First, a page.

For fans of Beef Brisket Noodles (Ngou Lam Mien or Niu Nan Mian), the famous Fatty Ox HK Kitchen from Chinatown Complex Food Centre has opened a full-fledged eatery.

This hawker stall at #02-84 specialises in Hong Kong-style Cantonese food, also recognised by Michelin Guide with a “Michelin Plate” for its wide array of noodles, beef brisket, pork trotter and barbecue meats.

It recently got more attention from tourists after famous YouTuber Mark Wines featured the Chinatown stall.

The recipes here are said to be by Hong Kong-born chef Cheung Sun Kwai (and I read from @ieatishootipost that his disciple is Fatty Cheong from ABC Brickworks Food Centre).

The eatery is opened by the son of Chef Cheung, and can sit about 20 to 30 pax in an air-conditioned environment.

By the way, it is of short walking distance from Hawker Chan (also along Smith Street). Both have a stall at the food centre upstairs and eatery downstairs.

I am not a business person, but just wondering if it would been better for the footfall and exposure if opened somewhere else?

Fatty Ox HK Kitchen offers mains including Beef Brisket Noodles ($8.50), Pig Trotter Noodles ($7.50), Soy Chicken Noodles ($7.50), Char Siew Noodles ($7.50), and Dumpling Noodles ($6) – mostly a couple of dollars more than the hawker stall’s pricing.

Customers can also choose rice over noodles.

Sharing plates of Beef Brisket ($16, $32), Pig’s Trotter ($14, $28), Double Combo Meat ($12, $18), Soy Chicken ($15, $30), and Roasted Char Siew ($30, $60) are also available.

As this is their first foray into a sit-down eatery, it is understandable that operations and some processes may not be entirely smooth (yet) and waiting time can be relatively long (say 20 minutes even though I was the only customer ordering.)

I would recommend the Beef Brisket Noodles ($8). The plate came with generous chunks of brisket and tendon with a braising sauce that was quite addictive and had that Hong Kong flavour.

The Hong Kong style egg noodles were springy with a good bite.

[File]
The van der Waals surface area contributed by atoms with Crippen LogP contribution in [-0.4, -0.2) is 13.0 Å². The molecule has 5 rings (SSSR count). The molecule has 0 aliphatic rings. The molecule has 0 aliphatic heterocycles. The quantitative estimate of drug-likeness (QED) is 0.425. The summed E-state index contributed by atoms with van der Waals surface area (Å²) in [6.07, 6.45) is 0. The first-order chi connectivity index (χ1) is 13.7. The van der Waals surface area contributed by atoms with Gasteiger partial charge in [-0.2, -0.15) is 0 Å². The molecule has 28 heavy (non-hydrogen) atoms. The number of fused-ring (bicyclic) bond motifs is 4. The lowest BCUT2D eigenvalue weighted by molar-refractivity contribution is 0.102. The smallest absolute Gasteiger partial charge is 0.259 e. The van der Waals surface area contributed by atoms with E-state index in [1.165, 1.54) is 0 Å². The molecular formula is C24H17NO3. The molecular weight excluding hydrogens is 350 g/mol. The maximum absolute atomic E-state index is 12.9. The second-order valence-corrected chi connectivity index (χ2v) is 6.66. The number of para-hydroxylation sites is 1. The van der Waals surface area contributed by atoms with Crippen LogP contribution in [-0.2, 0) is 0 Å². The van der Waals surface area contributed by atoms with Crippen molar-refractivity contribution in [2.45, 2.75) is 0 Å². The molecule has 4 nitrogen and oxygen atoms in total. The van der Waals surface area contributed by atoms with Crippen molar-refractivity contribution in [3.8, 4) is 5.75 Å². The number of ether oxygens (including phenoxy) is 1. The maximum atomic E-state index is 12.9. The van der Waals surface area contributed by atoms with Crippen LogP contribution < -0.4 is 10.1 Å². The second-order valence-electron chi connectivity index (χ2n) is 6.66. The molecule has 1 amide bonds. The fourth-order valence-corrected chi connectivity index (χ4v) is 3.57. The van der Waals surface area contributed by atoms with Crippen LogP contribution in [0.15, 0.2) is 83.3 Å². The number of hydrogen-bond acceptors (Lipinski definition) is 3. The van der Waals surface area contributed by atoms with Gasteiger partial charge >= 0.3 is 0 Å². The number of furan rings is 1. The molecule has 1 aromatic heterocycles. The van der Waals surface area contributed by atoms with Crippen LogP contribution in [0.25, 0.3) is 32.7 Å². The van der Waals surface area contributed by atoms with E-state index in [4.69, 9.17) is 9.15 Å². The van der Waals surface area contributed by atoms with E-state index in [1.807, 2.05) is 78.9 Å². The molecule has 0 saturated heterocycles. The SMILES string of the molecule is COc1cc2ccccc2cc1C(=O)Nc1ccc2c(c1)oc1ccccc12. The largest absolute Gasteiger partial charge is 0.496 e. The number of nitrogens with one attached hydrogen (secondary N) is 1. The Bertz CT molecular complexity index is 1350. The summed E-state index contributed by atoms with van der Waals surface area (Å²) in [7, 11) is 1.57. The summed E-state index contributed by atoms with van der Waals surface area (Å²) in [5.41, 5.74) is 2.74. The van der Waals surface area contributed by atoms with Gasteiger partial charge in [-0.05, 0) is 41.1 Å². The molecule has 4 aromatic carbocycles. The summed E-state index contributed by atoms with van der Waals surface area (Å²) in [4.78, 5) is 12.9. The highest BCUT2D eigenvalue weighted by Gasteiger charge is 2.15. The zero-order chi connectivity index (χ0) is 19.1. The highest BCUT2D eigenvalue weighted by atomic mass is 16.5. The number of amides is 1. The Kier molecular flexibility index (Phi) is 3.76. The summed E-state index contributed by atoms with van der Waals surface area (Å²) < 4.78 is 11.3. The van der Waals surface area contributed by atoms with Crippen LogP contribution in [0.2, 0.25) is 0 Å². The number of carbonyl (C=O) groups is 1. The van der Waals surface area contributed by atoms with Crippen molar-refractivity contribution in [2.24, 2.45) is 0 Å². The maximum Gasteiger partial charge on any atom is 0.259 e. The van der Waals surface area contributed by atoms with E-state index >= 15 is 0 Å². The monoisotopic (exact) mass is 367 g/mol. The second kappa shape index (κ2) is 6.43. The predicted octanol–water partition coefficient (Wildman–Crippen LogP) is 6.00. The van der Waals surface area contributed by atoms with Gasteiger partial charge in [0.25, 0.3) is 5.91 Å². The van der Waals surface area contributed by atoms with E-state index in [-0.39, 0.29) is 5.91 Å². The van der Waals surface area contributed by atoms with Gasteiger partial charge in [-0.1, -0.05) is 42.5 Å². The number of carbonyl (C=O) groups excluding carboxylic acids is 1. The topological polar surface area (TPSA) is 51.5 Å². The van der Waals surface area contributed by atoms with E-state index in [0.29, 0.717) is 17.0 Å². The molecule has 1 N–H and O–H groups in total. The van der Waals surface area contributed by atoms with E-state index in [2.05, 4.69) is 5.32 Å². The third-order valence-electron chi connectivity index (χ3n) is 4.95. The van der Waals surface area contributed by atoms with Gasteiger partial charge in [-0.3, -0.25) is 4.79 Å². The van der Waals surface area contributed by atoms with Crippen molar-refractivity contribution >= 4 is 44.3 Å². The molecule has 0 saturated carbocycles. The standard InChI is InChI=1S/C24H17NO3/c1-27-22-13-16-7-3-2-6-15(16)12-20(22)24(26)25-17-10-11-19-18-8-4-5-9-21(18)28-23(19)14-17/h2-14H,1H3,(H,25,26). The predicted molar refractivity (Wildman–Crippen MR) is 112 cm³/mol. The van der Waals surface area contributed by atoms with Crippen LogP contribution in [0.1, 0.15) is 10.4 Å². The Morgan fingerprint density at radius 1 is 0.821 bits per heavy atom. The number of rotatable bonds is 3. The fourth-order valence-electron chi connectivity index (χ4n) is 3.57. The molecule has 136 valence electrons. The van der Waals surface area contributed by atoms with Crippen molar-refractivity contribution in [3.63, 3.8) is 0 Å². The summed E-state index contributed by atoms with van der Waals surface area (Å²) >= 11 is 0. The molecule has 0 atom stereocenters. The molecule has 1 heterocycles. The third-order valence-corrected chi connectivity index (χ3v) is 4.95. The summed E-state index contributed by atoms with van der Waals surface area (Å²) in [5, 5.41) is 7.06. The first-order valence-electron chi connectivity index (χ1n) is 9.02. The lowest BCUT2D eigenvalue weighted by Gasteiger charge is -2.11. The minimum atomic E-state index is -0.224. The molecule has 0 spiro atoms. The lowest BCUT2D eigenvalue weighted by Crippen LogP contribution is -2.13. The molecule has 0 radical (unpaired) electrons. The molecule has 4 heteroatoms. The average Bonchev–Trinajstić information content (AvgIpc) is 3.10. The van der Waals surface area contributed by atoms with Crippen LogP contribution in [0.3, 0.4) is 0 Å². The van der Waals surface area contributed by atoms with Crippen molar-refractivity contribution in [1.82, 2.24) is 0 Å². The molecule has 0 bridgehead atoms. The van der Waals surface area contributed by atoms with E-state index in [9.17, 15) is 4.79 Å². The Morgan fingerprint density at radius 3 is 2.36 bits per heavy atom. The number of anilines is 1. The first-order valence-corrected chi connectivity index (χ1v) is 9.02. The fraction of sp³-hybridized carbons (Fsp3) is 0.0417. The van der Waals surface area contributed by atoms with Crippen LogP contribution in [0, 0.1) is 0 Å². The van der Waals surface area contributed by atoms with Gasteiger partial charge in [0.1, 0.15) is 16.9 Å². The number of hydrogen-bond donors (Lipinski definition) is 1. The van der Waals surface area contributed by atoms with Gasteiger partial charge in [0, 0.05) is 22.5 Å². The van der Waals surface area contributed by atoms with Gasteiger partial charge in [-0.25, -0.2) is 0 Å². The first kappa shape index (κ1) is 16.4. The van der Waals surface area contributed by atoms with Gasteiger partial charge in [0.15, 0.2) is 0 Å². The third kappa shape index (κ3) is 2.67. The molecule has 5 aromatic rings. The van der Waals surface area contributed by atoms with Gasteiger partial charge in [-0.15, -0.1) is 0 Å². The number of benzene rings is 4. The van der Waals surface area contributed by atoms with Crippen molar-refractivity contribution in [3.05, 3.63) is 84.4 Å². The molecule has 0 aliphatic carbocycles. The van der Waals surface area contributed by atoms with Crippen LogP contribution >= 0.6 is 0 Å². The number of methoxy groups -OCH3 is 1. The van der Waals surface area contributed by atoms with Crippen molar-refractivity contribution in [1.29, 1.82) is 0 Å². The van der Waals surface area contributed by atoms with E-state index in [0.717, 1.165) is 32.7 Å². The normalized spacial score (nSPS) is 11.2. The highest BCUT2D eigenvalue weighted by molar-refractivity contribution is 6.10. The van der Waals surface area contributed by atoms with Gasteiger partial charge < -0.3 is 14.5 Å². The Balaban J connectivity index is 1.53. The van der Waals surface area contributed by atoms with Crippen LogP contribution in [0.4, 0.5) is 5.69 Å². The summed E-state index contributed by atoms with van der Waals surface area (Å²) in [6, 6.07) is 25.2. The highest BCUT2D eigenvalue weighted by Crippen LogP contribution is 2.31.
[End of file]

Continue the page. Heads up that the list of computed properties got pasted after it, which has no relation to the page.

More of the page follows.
Even though it looked plain, give it a good toss and mix to appreciate both the flavours and texture.

Fatty Ox’s mildly flavoured braising sauce is balanced in sweetness and savoury. For a spicy kick, add their house-made sambal chili paste.

As for the Soya Sauce Chicken, the chicken meat was plump and tender with a golden-brown glaze.

While decent, the chicken meat on its own did not stand out in big way.

If you need some sides to go along, there are the Dumpling Soup ($6), Seasonal Veggie ($5), and Fried Pork Shrimp Roll ($6).

While the Shui Jiao dumplings did not come with any shrimps, they were generously wrapped with succulent minced pork and plump, with crunchy black fungus wrapped within.

No queue here compared to the hawker stall, so perhaps it is time to head down.

Fatty Ox Hong Kong Kitchen
50 Smith Street, Singapore 058958
Opening Hours: 11:30am – 2:30pm, 5:30pm – 9pm, Last order 8:30pm (Tues – Sun), Closed Mon

Fatty Ox Hong Kong Kitchen 肥牛食家.过桥面档
Chinatown Food Centre #02-84, Blk 335, Smith Street, Singapore 050335
Opening Hours: 7:30am – 2:30pm (Wed – Sun), Closed Mon, Tues

Other Related Entries
Hong Kong Soya Sauce Chicken Rice and Noodle (Chinatown Food Complex)
Hawker Chan (Smith Street)
Xiang Jiang Soya Sauce Chicken (Alexandra Village Food Centre)
Zhen Zhu Fang Roasted Delights 珍珠坊香港烧 (People’s Park Food Centre)
Lao Jie Fang 老街坊 (Mei Chin Road)

* Follow @DanielFoodDiary on Facebook, Instagram and Youtube for more food news, food videos and travel highlights. DFD paid for food reviewed unless otherwise stated.

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